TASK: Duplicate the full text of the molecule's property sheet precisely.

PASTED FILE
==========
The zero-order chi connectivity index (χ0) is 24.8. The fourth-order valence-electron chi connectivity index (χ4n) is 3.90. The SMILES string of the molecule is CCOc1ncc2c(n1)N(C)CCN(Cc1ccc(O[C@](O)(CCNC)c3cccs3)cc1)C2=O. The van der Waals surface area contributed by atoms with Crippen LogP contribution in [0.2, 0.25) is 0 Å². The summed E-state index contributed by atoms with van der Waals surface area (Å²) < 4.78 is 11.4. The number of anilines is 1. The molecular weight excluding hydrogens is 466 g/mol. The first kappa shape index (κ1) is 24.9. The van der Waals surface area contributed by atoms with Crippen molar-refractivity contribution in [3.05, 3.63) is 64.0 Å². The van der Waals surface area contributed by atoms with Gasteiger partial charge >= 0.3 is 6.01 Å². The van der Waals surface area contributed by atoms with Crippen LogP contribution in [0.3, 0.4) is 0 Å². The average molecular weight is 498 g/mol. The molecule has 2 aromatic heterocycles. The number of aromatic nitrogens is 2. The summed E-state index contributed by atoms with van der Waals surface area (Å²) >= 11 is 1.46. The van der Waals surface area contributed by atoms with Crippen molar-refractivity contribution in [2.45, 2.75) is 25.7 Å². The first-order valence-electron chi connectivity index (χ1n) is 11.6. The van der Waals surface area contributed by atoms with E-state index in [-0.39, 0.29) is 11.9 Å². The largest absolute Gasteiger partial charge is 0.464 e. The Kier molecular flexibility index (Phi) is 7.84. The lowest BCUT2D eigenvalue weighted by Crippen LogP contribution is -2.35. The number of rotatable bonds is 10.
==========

The zero-order chi connectivity index (χ0) is 24.8. The fourth-order valence-electron chi connectivity index (χ4n) is 3.90. The SMILES string of the molecule is CCOc1ncc2c(n1)N(C)CCN(Cc1ccc(O[C@](O)(CCNC)c3cccs3)cc1)C2=O. The van der Waals surface area contributed by atoms with Crippen LogP contribution in [0.2, 0.25) is 0 Å². The summed E-state index contributed by atoms with van der Waals surface area (Å²) < 4.78 is 11.4. The number of anilines is 1. The molecular weight excluding hydrogens is 466 g/mol. The first kappa shape index (κ1) is 24.9. The van der Waals surface area contributed by atoms with Crippen molar-refractivity contribution in [3.05, 3.63) is 64.0 Å². The van der Waals surface area contributed by atoms with Gasteiger partial charge >= 0.3 is 6.01 Å². The van der Waals surface area contributed by atoms with Crippen LogP contribution in [0.3, 0.4) is 0 Å². The average molecular weight is 498 g/mol. The molecule has 2 aromatic heterocycles. The number of aromatic nitrogens is 2. The summed E-state index contributed by atoms with van der Waals surface area (Å²) >= 11 is 1.46. The van der Waals surface area contributed by atoms with Crippen molar-refractivity contribution in [2.45, 2.75) is 25.7 Å². The first-order valence-electron chi connectivity index (χ1n) is 11.6. The van der Waals surface area contributed by atoms with E-state index in [-0.39, 0.29) is 11.9 Å². The largest absolute Gasteiger partial charge is 0.464 e. The Kier molecular flexibility index (Phi) is 7.84. The lowest BCUT2D eigenvalue weighted by Crippen LogP contribution is -2.35. The number of rotatable bonds is 10.